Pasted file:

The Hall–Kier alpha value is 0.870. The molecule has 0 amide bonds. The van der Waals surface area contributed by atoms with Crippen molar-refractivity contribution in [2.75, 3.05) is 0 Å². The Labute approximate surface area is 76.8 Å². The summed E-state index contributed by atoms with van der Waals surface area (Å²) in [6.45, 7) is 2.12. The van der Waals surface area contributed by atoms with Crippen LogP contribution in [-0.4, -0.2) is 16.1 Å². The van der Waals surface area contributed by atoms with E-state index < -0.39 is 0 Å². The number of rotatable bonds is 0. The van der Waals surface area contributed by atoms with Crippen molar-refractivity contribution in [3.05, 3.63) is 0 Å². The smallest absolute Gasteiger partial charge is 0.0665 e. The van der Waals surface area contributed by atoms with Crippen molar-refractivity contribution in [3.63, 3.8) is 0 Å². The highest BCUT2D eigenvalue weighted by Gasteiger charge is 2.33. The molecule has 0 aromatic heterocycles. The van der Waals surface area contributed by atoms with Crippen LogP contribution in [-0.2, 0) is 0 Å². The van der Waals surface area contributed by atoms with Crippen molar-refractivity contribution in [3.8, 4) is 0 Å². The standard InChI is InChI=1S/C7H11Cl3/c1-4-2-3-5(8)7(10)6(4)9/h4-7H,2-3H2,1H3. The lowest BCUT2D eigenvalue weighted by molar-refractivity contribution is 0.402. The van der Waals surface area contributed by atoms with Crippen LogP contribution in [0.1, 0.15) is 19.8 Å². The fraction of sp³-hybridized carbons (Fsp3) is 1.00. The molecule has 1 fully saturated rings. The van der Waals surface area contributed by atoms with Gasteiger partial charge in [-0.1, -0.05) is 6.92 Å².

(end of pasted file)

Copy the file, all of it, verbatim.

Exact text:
The Hall–Kier alpha value is 0.870. The molecule has 0 amide bonds. The van der Waals surface area contributed by atoms with Crippen molar-refractivity contribution in [2.75, 3.05) is 0 Å². The Labute approximate surface area is 76.8 Å². The summed E-state index contributed by atoms with van der Waals surface area (Å²) in [6.45, 7) is 2.12. The van der Waals surface area contributed by atoms with Crippen LogP contribution in [-0.4, -0.2) is 16.1 Å². The van der Waals surface area contributed by atoms with E-state index < -0.39 is 0 Å². The number of rotatable bonds is 0. The van der Waals surface area contributed by atoms with Crippen molar-refractivity contribution in [3.05, 3.63) is 0 Å². The smallest absolute Gasteiger partial charge is 0.0665 e. The van der Waals surface area contributed by atoms with Crippen molar-refractivity contribution in [3.63, 3.8) is 0 Å². The highest BCUT2D eigenvalue weighted by Gasteiger charge is 2.33. The molecule has 0 aromatic heterocycles. The van der Waals surface area contributed by atoms with Crippen LogP contribution in [-0.2, 0) is 0 Å². The van der Waals surface area contributed by atoms with Crippen molar-refractivity contribution in [3.8, 4) is 0 Å². The standard InChI is InChI=1S/C7H11Cl3/c1-4-2-3-5(8)7(10)6(4)9/h4-7H,2-3H2,1H3. The lowest BCUT2D eigenvalue weighted by molar-refractivity contribution is 0.402. The van der Waals surface area contributed by atoms with Crippen LogP contribution in [0.1, 0.15) is 19.8 Å². The fraction of sp³-hybridized carbons (Fsp3) is 1.00. The molecule has 1 fully saturated rings. The van der Waals surface area contributed by atoms with Gasteiger partial charge in [-0.1, -0.05) is 6.92 Å².